Swallows feel the pinch of health protocols

Sihle Ndebele Journalist
Givemore Khupe of Moroka Swallows and Brandon Theron of Cape Umoya during their GladAfrica Championship match at Dobsonville Stadium. / Sydney Seshibedi/Gallo Images
Givemore Khupe of Moroka Swallows and Brandon Theron of Cape Umoya during their GladAfrica Championship match at Dobsonville Stadium. / Sydney Seshibedi/Gallo Images
Image: Sydney Seshibedi/Gallo Images

Derived from a popular car insurance TV ad, "breathing through the wound" has arguably been the most used line in the country to describe one's dire financial situation this year.

This citation looks appropriate to narrate the story of several GladAfrica Championship clubs, who were forced to dig deeper into their pockets to make sure they comply with the Premier Soccer League (PSL) and sports ministry Covid-19 guidelines, before they can be granted permission to resume training.

The health protocols stipulated by the PSL and sports ministry include the testing of all the players alongside staff and disinfection of training fields. All clubs are also mandated to hire Covid-19 compliance officers. Coronavirus tests cost between R850 and R1,500 per person.

Moroka Swallows chair David Mogashoa has revealed that the Soweto club spent around R600,000 to make sure they comply with the league's protocols before they are allowed to resume training.

"Since we started with the testing of players and accommodation for quarantine, I think it's about R600,000 we've spent. Remember when we test players, we've to put them at a hotel and even now they're still at a hotel," Mogashoa told Sowetan yesterday.

"Obviously this is affecting everyone because it's an unbudgeted expense and it's very expensive. But we'd to make sure we do what we'd to do to make sure we proceed with training." Mogashoa also confirmed that three of their players who tested positive last week are healthy in quarantine.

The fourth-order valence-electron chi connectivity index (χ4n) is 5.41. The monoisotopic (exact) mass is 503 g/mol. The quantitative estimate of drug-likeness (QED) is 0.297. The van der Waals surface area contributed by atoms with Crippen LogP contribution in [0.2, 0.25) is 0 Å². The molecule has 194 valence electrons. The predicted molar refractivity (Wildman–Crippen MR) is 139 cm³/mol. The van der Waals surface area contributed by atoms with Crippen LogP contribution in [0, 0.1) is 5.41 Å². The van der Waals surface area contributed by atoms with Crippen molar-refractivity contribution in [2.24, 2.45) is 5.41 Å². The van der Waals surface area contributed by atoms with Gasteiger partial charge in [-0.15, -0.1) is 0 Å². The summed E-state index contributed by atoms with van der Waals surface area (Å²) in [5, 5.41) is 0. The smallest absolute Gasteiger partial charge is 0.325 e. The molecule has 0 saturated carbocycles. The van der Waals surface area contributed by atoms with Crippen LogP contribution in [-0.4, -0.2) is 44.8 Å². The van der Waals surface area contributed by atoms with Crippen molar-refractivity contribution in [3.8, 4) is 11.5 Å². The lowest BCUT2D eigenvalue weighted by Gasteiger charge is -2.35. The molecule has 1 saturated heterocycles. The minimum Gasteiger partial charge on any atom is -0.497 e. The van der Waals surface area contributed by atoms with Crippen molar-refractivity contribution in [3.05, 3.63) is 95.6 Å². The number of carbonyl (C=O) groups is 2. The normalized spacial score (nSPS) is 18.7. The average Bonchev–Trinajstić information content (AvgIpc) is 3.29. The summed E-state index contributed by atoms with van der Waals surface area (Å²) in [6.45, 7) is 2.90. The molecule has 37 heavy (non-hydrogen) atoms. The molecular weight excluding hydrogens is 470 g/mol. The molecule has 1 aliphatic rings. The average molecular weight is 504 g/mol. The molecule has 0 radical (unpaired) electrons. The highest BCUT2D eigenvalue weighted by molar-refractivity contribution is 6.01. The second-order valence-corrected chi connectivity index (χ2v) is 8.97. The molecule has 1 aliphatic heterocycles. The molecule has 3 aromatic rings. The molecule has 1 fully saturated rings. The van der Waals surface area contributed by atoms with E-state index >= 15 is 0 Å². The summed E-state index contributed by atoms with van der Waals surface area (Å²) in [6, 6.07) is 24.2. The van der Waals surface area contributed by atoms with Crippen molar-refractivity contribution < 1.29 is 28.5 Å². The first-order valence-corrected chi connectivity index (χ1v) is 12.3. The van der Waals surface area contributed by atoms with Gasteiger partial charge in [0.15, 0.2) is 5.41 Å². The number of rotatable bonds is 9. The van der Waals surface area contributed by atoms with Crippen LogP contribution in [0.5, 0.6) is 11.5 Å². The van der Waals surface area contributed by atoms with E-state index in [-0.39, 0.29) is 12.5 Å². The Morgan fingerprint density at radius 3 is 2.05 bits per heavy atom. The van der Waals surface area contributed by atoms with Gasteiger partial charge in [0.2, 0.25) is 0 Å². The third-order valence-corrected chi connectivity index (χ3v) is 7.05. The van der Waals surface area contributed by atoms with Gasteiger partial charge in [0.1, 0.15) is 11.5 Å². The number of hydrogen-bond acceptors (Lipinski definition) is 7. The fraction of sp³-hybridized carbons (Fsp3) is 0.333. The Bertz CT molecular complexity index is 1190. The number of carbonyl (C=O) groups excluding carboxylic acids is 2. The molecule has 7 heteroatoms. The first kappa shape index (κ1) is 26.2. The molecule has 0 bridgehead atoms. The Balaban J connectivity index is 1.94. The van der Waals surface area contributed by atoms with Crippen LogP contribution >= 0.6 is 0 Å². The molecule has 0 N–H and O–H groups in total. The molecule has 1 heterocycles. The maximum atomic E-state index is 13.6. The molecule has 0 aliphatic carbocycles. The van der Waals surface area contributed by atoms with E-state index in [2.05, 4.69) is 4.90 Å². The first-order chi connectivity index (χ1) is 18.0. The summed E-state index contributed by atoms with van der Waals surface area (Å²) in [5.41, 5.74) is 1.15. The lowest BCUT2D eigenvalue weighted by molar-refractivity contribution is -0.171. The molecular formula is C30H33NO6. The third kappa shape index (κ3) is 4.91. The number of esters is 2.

Swallows have already submitted their action plan to the PSL, subject to approval. The Birds boss anticipates it'll be approved today, planning to resume training Monday.

Meanwhile, Uthongathi director Nkosinathi Chili told Sowetan yesterday the Cane Cutters had forked out R53, 000 on tests.

"We're one of those clubs who're struggling with finances... this Covid-19 has hit us hard. Testing alone cost R53,000 and we also sanitised our training field for R10,000. Fortunately all our players are negative," said Chili.

Uthongathi have already submitted their protocol document to the PSL, hoping to resume training Monday as well.

JDR Stars chairperson Nditsheni Nemasisi echoed the sentiments of Mogashoa and Chilli.

"We don't make enough from football, so this has left us struggling. I don't have the actual figures as yet, but for Covid-19, we tested about 39 people, R850 per person, so you see it's not easy," said Nemasisi.

Like Swallows and Uthongathi, JDR await approval from the league after filing their plan. The Tshwane club have no positive Covid-19 cases.

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